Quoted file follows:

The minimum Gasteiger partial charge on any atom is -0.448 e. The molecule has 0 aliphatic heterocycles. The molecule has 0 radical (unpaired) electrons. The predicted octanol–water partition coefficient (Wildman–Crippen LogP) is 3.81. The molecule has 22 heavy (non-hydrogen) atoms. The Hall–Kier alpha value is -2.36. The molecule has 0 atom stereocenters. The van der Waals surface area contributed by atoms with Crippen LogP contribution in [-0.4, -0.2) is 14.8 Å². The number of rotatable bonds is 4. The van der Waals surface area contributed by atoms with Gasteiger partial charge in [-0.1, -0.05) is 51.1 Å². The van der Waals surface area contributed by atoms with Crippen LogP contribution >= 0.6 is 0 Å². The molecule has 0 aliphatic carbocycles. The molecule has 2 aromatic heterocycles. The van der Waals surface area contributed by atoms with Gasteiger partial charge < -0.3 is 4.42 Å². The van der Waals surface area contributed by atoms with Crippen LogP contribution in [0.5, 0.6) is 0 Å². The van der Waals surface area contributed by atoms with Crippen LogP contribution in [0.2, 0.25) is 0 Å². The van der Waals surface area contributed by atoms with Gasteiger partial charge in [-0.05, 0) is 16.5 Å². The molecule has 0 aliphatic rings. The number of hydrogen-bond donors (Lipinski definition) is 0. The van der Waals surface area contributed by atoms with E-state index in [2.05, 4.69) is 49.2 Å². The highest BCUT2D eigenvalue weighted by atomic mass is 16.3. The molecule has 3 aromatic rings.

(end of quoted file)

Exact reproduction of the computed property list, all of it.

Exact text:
The minimum Gasteiger partial charge on any atom is -0.448 e. The molecule has 0 aliphatic heterocycles. The molecule has 0 radical (unpaired) electrons. The predicted octanol–water partition coefficient (Wildman–Crippen LogP) is 3.81. The molecule has 22 heavy (non-hydrogen) atoms. The Hall–Kier alpha value is -2.36. The molecule has 0 atom stereocenters. The van der Waals surface area contributed by atoms with Crippen LogP contribution in [-0.4, -0.2) is 14.8 Å². The number of rotatable bonds is 4. The van der Waals surface area contributed by atoms with Gasteiger partial charge in [-0.1, -0.05) is 51.1 Å². The van der Waals surface area contributed by atoms with Crippen LogP contribution >= 0.6 is 0 Å². The molecule has 0 aliphatic carbocycles. The molecule has 2 aromatic heterocycles. The van der Waals surface area contributed by atoms with Gasteiger partial charge < -0.3 is 4.42 Å². The van der Waals surface area contributed by atoms with Crippen LogP contribution in [0.5, 0.6) is 0 Å². The van der Waals surface area contributed by atoms with Crippen LogP contribution in [0.2, 0.25) is 0 Å². The van der Waals surface area contributed by atoms with Gasteiger partial charge in [-0.05, 0) is 16.5 Å². The molecule has 0 aliphatic rings. The number of hydrogen-bond donors (Lipinski definition) is 0. The van der Waals surface area contributed by atoms with E-state index in [2.05, 4.69) is 49.2 Å². The highest BCUT2D eigenvalue weighted by atomic mass is 16.3. The molecule has 3 aromatic rings.